Although his creativity and artistic touch is beautiful, his greater goal is to educate and influence others to notice the problem, influencing change through awareness. Not many people take just a few minutes during the day to realize the immense crisis our planet is facing regarding plastic waste. There is no such thing as a safe zone; UNESCO World Heritage site’s aren’t immune to pollution. But with the mindset, determination, and creative abilities of Alejandro, a more positive future with less plastic waste is possible. And just maybe, enough people will share his work to influence a community to create the change needed to save this one-of-a-kind landscape.

Chris Jordan: Albatross

The way photographer and artist Chris Jordan sees it, plastic waste is a ‘gut-wrenching tragedy.’ And although this project is much too serious to be characterized with a witty pun, “Albatross” is a visual journey into a grim existence for one species of seabird (the albatross) that’s being devastated by ocean plastic. As Chris discovers, his annual journey to the remote Pacific where he and his team document the cycle of birth, life, and death of Albatross and their chicks, is far more than a reminder of the impact humans have on the environment and creatures that inhabit it. It’s a catalyst for the intimate connection that many of us feel with this earth, inspiring real people to take notice and change their habits for the benefit of others, both human and non-human.

Both behind the lens and on the screen, Chris Jordan takes viewers on a visual expedition that’s both heart stopping and difficult to comprehend; it’s a compelling narrative which demands an emotional response towards unnatural death and a problem so immense that it tends to be swept aside.

Where most documentaries drop off, Albatross guides viewers with a lyrical journey to a place they have likely never been. So the question remains, will this film move you to be the change you want to see?

Liina Klauss: Salvaged Flip-flops

Liina Klauss Salvaged flip-flops art installation

Liina Klauss

With the help of Potato Head Beach Club — a resort location offering some of Bali’s best sunsets and tropical-modernism vibes — Art activist Liina Klauss is  using artistic creation to communicate the harsh reality of marine pollution. Giving life to this project, Klauss enlisted a small team to collect 5,000 flip-flops (soles) from Bali’s west-coast beaches. After a series of six clean-ups, sorting, and two weeks of constructing the installation, the large-scale “color-wave-sculpture” now rests on the beach club’s property and serves as a reminder of what Potato Head stands for: ‘providing good times and doing good in the world.’ Additionally, no detail was overlooked during the creation process, even the frame used to join the flip-flops was made from sustainably harvested bamboo (IBUKU) and thread constructed from recycled bottle caps. For those lucky souls traveling to Bali this year, you can experience this installation in person through the end of the 2018 summer season. But remember, please keep your flip-flops close, they are yours to keep and the ocean has no use for them.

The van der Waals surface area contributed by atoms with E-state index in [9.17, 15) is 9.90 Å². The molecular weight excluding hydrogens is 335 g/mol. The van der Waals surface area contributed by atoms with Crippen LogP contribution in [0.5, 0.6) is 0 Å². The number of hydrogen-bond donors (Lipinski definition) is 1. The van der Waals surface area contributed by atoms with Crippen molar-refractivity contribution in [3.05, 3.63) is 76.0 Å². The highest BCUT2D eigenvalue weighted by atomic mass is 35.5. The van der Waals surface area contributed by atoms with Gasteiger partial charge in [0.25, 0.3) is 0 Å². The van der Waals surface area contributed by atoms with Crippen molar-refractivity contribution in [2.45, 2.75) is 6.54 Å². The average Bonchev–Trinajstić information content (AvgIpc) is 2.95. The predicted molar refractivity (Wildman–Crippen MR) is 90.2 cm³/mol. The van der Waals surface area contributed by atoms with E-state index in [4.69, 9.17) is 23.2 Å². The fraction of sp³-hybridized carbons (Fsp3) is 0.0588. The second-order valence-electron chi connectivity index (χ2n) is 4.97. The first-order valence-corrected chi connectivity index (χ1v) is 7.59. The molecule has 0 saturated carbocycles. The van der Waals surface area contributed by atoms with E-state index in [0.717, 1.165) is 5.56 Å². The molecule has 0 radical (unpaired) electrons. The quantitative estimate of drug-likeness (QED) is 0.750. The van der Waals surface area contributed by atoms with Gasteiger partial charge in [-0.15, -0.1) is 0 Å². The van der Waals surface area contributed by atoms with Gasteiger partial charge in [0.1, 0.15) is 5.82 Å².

Although this display of marine debris serves as a reality check for us humans, Liina has a specific message she wants to convey: “I want to show people a different perspective on what we consider ‘rubbish,’” says Klauss. “Everything we throw away comes back to us (via the air we breathe, the water we drink, and the soil we grow crops and raise animals on). Flip-flops are just one example; there is potential within all these materials we waste and consider worthless.”

About Liina Klauss

A German artist living in Hong Kong, Liina Klauss specializes in creating installations and paintings made from man-made waste. An environmental artist to the core, Liina’s ultimate goal is to raise awareness for the threatening impact humans have on nature; and It just so happens that colorful salvaged sandals happen to be in abundance at the moment.

Mandy Baker: Photographing Marine Debris for Science and Activism

Mandy Baker

Mandy Baker

Scrolling through her detail-oriented instagram feed, it’s no secret that award-winning photographer Mandy Baker is a true storyteller, one that has dedicated her craft to documenting the adverse effect marine debris has on our environment and wildlife — such as seabirds. However, there’s much more to this story than just an artists perspective; Mandy has made it her mission to increase the “shock value” that people have when they see marine and plastic debris. She does this by coordinating her work with scientific projects, integrating factual statistics with undeniable artistic talent. The two really is a lethal combination, and it’s hard not to be engulfed in emotion when viewing her final product — a brilliantly composed image of finely curated plastic particles swirling in what appears to be complete emptiness. Could this be a visual metaphor of what is to come for our oceans if no action is taken? Oh. And did we mention — the plastic is often sources from the stomach of a deceased Flesh-footed Shearwater?

About Mandy Baker

The aim of my work is to engage with and stimulate an emotional response in the viewer by combining a contradiction between initial aesthetic attraction along with the subsequent message of awareness. The research process is a vital part of my development as the images I make are based on scientific fact which is essential to the integrity of my work. The impact of oceanic waste is an area I have documented for more than 8 years and am committed to pursuing through visual interpretation. In collaboration with science I am hoping it will ultimately lead to positive action in tackling this increasing environmental problem which of current global concern.

These five artists are designing a response to ocean plastic in the most creative way possible. They are providing a pretty solution to an ugly problem, and educating the public in the process. In sharing their work with you, we ask that you take a moment to reflect on their work and ask yourself, what can I do to make a difference? How can I add a little bit of extra effort to create positive change in the battle against plastic waste?  We know you have it in you. You are designing north.